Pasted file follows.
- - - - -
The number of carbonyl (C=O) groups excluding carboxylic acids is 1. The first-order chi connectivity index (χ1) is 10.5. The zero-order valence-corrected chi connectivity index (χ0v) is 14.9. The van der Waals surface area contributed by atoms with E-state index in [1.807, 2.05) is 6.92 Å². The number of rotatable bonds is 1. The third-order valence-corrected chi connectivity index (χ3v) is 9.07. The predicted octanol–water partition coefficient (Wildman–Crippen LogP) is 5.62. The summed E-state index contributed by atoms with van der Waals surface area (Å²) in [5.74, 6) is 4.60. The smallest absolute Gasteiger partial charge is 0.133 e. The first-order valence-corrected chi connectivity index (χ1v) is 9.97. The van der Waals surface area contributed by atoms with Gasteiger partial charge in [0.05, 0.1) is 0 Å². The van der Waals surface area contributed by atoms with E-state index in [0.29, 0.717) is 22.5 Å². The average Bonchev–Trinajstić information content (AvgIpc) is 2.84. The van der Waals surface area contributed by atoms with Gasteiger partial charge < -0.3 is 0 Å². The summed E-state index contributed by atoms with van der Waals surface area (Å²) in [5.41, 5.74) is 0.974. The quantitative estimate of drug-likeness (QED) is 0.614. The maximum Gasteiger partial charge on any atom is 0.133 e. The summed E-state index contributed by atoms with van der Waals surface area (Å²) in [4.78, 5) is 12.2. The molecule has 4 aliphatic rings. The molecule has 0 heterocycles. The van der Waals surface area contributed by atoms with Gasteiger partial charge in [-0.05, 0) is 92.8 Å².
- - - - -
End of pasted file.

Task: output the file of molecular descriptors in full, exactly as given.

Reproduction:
The number of carbonyl (C=O) groups excluding carboxylic acids is 1. The first-order chi connectivity index (χ1) is 10.5. The zero-order valence-corrected chi connectivity index (χ0v) is 14.9. The van der Waals surface area contributed by atoms with E-state index in [1.807, 2.05) is 6.92 Å². The number of rotatable bonds is 1. The third-order valence-corrected chi connectivity index (χ3v) is 9.07. The predicted octanol–water partition coefficient (Wildman–Crippen LogP) is 5.62. The summed E-state index contributed by atoms with van der Waals surface area (Å²) in [5.74, 6) is 4.60. The smallest absolute Gasteiger partial charge is 0.133 e. The first-order valence-corrected chi connectivity index (χ1v) is 9.97. The van der Waals surface area contributed by atoms with Gasteiger partial charge in [0.05, 0.1) is 0 Å². The van der Waals surface area contributed by atoms with E-state index in [0.29, 0.717) is 22.5 Å². The average Bonchev–Trinajstić information content (AvgIpc) is 2.84. The van der Waals surface area contributed by atoms with Gasteiger partial charge < -0.3 is 0 Å². The summed E-state index contributed by atoms with van der Waals surface area (Å²) in [5.41, 5.74) is 0.974. The quantitative estimate of drug-likeness (QED) is 0.614. The maximum Gasteiger partial charge on any atom is 0.133 e. The summed E-state index contributed by atoms with van der Waals surface area (Å²) in [4.78, 5) is 12.2. The molecule has 4 aliphatic rings. The molecule has 0 heterocycles. The van der Waals surface area contributed by atoms with Gasteiger partial charge in [-0.05, 0) is 92.8 Å².